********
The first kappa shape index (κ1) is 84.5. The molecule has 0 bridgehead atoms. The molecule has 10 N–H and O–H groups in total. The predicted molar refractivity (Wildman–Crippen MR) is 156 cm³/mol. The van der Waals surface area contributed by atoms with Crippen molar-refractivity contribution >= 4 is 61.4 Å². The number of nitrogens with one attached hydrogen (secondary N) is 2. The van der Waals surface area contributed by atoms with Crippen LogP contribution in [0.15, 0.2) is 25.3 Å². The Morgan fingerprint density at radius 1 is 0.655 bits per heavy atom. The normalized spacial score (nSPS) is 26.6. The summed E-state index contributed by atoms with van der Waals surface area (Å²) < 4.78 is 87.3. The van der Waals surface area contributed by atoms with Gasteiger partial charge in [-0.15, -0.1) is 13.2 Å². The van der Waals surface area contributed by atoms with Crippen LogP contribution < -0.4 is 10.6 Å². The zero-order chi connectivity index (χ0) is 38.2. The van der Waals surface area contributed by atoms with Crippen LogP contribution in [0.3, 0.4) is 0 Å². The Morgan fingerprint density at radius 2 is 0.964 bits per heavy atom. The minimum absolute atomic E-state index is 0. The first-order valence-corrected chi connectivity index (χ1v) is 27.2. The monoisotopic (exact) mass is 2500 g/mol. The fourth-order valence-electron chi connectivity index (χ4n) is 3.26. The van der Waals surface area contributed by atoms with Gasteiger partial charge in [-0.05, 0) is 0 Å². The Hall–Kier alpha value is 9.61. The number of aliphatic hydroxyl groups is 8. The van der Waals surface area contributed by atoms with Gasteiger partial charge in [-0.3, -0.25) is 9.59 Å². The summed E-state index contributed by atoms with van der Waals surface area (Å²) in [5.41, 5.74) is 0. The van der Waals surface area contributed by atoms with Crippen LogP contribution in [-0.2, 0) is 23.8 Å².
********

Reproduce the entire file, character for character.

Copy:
The first kappa shape index (κ1) is 84.5. The molecule has 0 bridgehead atoms. The molecule has 10 N–H and O–H groups in total. The predicted molar refractivity (Wildman–Crippen MR) is 156 cm³/mol. The van der Waals surface area contributed by atoms with Crippen molar-refractivity contribution >= 4 is 61.4 Å². The number of nitrogens with one attached hydrogen (secondary N) is 2. The van der Waals surface area contributed by atoms with Crippen LogP contribution in [0.15, 0.2) is 25.3 Å². The Morgan fingerprint density at radius 1 is 0.655 bits per heavy atom. The normalized spacial score (nSPS) is 26.6. The summed E-state index contributed by atoms with van der Waals surface area (Å²) < 4.78 is 87.3. The van der Waals surface area contributed by atoms with Gasteiger partial charge in [-0.15, -0.1) is 13.2 Å². The van der Waals surface area contributed by atoms with Crippen LogP contribution < -0.4 is 10.6 Å². The zero-order chi connectivity index (χ0) is 38.2. The van der Waals surface area contributed by atoms with Crippen LogP contribution in [0.3, 0.4) is 0 Å². The Morgan fingerprint density at radius 2 is 0.964 bits per heavy atom. The minimum absolute atomic E-state index is 0. The first-order valence-corrected chi connectivity index (χ1v) is 27.2. The monoisotopic (exact) mass is 2500 g/mol. The fourth-order valence-electron chi connectivity index (χ4n) is 3.26. The van der Waals surface area contributed by atoms with Gasteiger partial charge in [-0.05, 0) is 0 Å². The Hall–Kier alpha value is 9.61. The number of aliphatic hydroxyl groups is 8. The van der Waals surface area contributed by atoms with Gasteiger partial charge in [-0.3, -0.25) is 9.59 Å². The summed E-state index contributed by atoms with van der Waals surface area (Å²) in [5.41, 5.74) is 0. The van der Waals surface area contributed by atoms with Crippen LogP contribution in [-0.2, 0) is 23.8 Å².